Windows pc makers is not a vast monolith you know. There are several manufacturers following their own brand and marketing strategy. Apple is the fifth largest computer manufacturer iirc, which is not a bad position to be. Sony doesn't copy Apple, it ploughs its own furrow. Dell doesn't copy Apple (at the lower end) where the philosophy seems to be "stack 'em high and sell 'em cheap".

I don't have to explain why other manufacturers follow Apple, but I can definitely point out that that article doesn't explain it either. Someone pointed out earlier that linux wasn't mentioned. Any article about OS'es that neglects Linux is suspect from the off, especially when dealing with statstics which are presumably available for Linux.

And clothing trends just happen? :confused: :rolleyes:
There's an established chain of designer innovates (or rips off old designs and markets it as new) and mass marketer follows with cheaper knock offs. That's part of the reason for the seemingly random and arbitrary changes in fashion from season to season.

rdowns
Jul 23, 2006, 10:53 AM
That would be for the Apple II product.

Care you explain how Apple could possibly have parlayed that into market dominance today?

Macs never had a market share that large.

Read up on the introduction of the Mac. It was supposed to be affordable but they released it at a price point ($2,495) that put it out of reach for most.

Max on Macs
Jul 23, 2006, 11:09 AM
This "market share myth" study is junk. Market share is market share. Regardless of where Dell gets it's operating system, it's market share of PC is the same. It's profit margin is not, but since when is profit margin equal to market share?. Only in the mac community would it's members be willing to swallow such junk. If the author wants to make such a fine point about where dell gets its operating system, perhaps he should compare everything. Does Dell manufacture more of it's internal components than apple?. Perhaps Dell manufactures more components that are used in it's monitors than apple. Why are apple faithfull willing to accept junk research if it favors apple?. We all know if some mag had come out with similiar research for Dell, we would all have slammed it as nuts. Why would you all accept stupid logic from the mac side?
I read the article and I was just like WTF this is ********. Ok so someone wants it to look like Apple has a big market share, but whoever the hell it was deserves to be shot. This is crap. Apple's market share is 4.6% roughly (according to various figures found online) and Microsoft's is more than 85%. If you want to believe that Apple's is 9.2% and Microsoft's is more than 42.5% then feel free, but you're a dumbass.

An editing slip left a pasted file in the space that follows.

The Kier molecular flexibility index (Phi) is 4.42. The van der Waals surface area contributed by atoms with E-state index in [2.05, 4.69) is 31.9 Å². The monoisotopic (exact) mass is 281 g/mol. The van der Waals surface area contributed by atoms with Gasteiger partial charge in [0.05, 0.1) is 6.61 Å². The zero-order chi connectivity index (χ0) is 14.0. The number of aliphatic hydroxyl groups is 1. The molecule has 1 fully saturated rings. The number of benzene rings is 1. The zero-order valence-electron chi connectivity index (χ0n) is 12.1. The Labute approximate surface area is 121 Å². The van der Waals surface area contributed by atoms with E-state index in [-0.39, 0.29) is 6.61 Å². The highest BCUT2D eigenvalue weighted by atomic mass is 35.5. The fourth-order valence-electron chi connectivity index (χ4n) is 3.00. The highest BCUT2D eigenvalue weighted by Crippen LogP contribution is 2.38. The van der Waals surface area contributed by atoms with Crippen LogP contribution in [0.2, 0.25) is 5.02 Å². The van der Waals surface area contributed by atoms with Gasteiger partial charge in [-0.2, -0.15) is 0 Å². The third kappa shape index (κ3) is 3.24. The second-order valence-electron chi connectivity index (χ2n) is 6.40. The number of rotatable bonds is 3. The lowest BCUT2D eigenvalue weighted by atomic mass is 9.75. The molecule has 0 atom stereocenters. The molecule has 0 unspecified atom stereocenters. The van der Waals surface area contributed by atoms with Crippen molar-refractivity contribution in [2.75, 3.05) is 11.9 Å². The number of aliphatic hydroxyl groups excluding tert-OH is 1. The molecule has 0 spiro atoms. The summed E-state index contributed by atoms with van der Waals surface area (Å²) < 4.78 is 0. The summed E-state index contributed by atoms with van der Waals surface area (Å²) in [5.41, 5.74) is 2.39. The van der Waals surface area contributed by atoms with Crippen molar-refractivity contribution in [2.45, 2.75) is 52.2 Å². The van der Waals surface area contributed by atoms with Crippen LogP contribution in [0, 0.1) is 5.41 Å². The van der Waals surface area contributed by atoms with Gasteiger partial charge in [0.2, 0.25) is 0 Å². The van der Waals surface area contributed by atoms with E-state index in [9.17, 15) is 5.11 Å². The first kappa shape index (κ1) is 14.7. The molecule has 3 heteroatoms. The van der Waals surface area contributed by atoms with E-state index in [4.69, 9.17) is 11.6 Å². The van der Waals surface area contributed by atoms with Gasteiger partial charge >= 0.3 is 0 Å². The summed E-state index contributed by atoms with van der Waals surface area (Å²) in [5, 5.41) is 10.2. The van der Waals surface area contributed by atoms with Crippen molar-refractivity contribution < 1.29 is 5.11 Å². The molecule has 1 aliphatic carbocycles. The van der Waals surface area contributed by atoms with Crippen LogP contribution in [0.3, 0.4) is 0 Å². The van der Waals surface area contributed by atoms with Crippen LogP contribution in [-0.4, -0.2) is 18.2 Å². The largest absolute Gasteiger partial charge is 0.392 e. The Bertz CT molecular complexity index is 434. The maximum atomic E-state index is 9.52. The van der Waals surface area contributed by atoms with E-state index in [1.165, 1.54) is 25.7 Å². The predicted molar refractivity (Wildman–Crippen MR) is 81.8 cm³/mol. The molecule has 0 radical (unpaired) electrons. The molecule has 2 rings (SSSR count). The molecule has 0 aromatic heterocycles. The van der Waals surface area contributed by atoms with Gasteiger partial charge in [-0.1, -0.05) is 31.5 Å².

mkrishnan
Jul 23, 2006, 11:28 AM
If i don't see more mac zealots pointing out the obvious flaws in the article, i will be disappointed by the mac community. Very disappointed!!!.

Your diatribe amuses me. ;)

Seriously...marketshare is an (imperfect) predictor of the stability of revenue and profitability streams. That's all it's good for. The bottom line of the balance sheet has only one number on it, and it isn't market share. There are lots of other important things about the company, but the bottom line is the bottom line. Apple's bottom line is healthy and getting better. On other fronts, it's not perfect, but it's competitive. Its market capitalization reflects these facts. That's the end.

wnurse
Jul 23, 2006, 11:43 AM
Your diatribe amuses me. ;)

Seriously...marketshare is an (imperfect) predictor of the stability of revenue and profitability streams. That's all it's good for. The bottom line of the balance sheet has only one number on it, and it isn't market share. There are lots of other important things about the company, but the bottom line is the bottom line. Apple's bottom line is healthy and getting better. On other fronts, it's not perfect, but it's competitive. Its market capitalization reflects these facts. That's the end.